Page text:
The Roy Rosenzweig Center for History and New Media published a white paper produced from the Arguing with Digital History Workshop earlier this fall. The paper was written collaboratively by workshop participants and edited by Stephen Robertson Lincoln Mullen (both at George Mason University).
From the introduction:
This white paper aims to help bridge the argumentative practices of digital history and the broader historical profession. On the one hand, it aims to demonstrate to the wider historical discipline how digital history is already making arguments in different forms than analog scholarship. On the other hand, it aims to help digital historians weave the scholarship they produce into historiographical conversations in the discipline. The responsibility for integrating digital history with argumentation thus rests both with the digital historians who make implicit or explicit historical arguments and with the rest of the profession who must learn to recognize them.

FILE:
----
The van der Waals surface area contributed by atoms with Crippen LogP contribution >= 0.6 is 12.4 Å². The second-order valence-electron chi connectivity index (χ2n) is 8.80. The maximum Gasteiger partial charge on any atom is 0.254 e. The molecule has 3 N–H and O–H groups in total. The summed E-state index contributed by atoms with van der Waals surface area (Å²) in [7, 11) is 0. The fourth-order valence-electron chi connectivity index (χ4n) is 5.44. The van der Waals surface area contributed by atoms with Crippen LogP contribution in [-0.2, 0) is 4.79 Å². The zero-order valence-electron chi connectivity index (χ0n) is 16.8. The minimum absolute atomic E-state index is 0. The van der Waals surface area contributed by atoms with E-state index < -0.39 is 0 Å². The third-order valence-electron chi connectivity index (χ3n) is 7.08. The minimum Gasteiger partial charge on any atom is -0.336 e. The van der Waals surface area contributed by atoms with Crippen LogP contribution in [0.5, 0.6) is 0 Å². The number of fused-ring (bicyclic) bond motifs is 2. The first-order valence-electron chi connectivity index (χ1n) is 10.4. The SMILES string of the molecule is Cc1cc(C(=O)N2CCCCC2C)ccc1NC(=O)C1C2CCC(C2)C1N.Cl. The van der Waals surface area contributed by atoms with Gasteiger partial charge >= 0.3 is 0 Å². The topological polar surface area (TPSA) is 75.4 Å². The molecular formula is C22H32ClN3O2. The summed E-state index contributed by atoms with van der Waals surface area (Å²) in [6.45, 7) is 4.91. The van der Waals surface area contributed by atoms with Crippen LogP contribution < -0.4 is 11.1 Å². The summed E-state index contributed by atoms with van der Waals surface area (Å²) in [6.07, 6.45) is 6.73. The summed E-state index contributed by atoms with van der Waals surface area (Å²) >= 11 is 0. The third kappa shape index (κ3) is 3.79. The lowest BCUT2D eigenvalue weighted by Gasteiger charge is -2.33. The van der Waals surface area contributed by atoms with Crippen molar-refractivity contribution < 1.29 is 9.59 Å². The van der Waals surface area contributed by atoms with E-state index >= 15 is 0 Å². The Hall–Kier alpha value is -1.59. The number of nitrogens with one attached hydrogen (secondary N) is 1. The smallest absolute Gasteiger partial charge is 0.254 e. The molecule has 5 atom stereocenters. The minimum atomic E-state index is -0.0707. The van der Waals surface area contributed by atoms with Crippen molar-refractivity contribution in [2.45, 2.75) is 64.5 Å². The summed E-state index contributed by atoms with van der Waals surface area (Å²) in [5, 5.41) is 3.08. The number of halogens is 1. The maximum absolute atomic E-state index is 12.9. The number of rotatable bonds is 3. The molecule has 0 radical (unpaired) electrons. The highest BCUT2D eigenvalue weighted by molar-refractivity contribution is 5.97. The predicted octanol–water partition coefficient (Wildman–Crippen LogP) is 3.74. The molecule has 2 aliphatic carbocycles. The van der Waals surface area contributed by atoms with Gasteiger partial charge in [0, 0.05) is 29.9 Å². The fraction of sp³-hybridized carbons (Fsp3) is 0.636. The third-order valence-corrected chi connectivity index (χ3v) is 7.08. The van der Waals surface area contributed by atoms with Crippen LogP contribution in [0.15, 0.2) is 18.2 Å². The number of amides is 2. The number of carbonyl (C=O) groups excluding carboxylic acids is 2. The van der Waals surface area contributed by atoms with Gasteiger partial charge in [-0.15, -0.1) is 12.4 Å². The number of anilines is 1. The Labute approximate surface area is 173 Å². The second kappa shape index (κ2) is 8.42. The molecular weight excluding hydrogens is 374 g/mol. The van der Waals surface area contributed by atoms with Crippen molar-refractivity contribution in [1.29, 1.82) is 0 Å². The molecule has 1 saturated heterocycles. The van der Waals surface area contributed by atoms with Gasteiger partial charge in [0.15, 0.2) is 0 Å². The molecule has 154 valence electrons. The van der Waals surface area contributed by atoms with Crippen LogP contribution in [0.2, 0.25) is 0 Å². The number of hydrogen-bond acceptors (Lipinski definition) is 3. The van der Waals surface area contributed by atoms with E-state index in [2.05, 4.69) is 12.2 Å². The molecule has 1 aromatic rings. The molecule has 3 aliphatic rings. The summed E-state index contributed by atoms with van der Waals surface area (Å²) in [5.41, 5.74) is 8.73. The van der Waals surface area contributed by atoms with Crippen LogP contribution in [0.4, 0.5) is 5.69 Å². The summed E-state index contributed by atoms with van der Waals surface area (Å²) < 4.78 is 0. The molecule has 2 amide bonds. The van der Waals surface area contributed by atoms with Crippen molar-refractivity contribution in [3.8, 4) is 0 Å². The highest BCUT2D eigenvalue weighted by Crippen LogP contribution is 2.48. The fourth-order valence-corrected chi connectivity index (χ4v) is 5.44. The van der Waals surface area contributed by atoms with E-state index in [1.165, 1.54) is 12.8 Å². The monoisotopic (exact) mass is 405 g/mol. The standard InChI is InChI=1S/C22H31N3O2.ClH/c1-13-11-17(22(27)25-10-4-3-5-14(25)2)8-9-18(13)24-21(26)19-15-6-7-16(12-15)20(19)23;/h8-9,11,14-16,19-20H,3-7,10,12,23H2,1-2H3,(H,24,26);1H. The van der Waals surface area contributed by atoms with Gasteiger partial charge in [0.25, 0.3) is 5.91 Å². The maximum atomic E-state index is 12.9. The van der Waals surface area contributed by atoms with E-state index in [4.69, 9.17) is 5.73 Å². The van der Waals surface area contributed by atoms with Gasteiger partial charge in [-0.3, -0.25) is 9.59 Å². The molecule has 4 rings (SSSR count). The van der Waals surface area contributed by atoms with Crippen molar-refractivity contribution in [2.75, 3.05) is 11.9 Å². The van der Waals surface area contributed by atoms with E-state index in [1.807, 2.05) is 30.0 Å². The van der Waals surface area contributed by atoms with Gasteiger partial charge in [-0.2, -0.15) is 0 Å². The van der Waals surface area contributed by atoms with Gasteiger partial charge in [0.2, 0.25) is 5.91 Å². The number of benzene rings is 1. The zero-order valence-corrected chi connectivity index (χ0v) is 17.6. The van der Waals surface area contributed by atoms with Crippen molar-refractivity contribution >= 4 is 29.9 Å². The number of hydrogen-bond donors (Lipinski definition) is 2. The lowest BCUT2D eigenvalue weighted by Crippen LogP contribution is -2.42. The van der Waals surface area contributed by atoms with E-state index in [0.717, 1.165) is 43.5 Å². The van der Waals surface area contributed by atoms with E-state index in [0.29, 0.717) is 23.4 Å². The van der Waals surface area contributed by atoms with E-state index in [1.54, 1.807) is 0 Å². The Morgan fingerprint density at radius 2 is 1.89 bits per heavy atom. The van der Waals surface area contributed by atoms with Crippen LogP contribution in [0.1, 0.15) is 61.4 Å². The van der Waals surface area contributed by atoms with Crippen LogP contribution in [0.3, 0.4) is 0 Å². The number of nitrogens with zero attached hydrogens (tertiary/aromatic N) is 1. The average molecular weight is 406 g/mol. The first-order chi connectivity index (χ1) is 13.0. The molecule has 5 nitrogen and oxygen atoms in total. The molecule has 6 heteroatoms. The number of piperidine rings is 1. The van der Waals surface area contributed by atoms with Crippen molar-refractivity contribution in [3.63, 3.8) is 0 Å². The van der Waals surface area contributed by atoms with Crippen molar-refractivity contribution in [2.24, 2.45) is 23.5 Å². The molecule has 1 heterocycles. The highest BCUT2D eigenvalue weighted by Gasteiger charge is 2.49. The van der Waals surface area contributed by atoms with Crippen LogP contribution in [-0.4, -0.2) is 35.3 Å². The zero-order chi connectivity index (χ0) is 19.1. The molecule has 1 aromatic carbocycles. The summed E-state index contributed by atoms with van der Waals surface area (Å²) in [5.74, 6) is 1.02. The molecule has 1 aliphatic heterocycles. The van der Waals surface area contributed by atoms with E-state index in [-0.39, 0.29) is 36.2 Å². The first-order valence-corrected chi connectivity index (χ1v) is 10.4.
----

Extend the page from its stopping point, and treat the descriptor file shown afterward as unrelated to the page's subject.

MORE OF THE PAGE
This post was produced through a cooperation between Robin Davis, Kelsey George, Tierney Gleason, Jennifer Matthews, Jessica Meyerson, and Argula Rublack (Editors-at-large for the week), Nickoal Eichmann-Kalwara (Editor for the week), and Sarah Melton, Caitlin Christian-Lamb, Roxanne Shirazi, and Patrick Williams (dh+lib Review Editors).